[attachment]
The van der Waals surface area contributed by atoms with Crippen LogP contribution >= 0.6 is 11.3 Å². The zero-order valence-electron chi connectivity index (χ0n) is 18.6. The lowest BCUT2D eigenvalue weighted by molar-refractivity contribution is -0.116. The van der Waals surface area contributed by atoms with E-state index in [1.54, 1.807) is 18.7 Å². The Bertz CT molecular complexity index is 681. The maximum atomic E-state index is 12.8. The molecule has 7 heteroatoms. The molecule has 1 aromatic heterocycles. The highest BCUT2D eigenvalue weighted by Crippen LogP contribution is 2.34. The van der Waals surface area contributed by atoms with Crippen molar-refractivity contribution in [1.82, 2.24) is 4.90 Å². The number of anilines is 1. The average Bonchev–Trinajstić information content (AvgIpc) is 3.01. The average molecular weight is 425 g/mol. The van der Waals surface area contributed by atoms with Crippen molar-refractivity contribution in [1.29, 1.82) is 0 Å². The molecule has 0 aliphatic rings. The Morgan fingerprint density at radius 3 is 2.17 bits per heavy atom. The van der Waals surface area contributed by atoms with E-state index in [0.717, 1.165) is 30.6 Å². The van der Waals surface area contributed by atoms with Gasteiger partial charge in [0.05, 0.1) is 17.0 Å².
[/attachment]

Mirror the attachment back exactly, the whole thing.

The van der Waals surface area contributed by atoms with Crippen LogP contribution >= 0.6 is 11.3 Å². The zero-order valence-electron chi connectivity index (χ0n) is 18.6. The lowest BCUT2D eigenvalue weighted by molar-refractivity contribution is -0.116. The van der Waals surface area contributed by atoms with E-state index in [1.54, 1.807) is 18.7 Å². The Bertz CT molecular complexity index is 681. The maximum atomic E-state index is 12.8. The molecule has 7 heteroatoms. The molecule has 1 aromatic heterocycles. The highest BCUT2D eigenvalue weighted by Crippen LogP contribution is 2.34. The van der Waals surface area contributed by atoms with Crippen molar-refractivity contribution in [1.82, 2.24) is 4.90 Å². The number of anilines is 1. The average Bonchev–Trinajstić information content (AvgIpc) is 3.01. The average molecular weight is 425 g/mol. The van der Waals surface area contributed by atoms with Crippen molar-refractivity contribution in [1.29, 1.82) is 0 Å². The molecule has 0 aliphatic rings. The Morgan fingerprint density at radius 3 is 2.17 bits per heavy atom. The van der Waals surface area contributed by atoms with E-state index in [0.717, 1.165) is 30.6 Å². The van der Waals surface area contributed by atoms with Gasteiger partial charge in [0.05, 0.1) is 17.0 Å².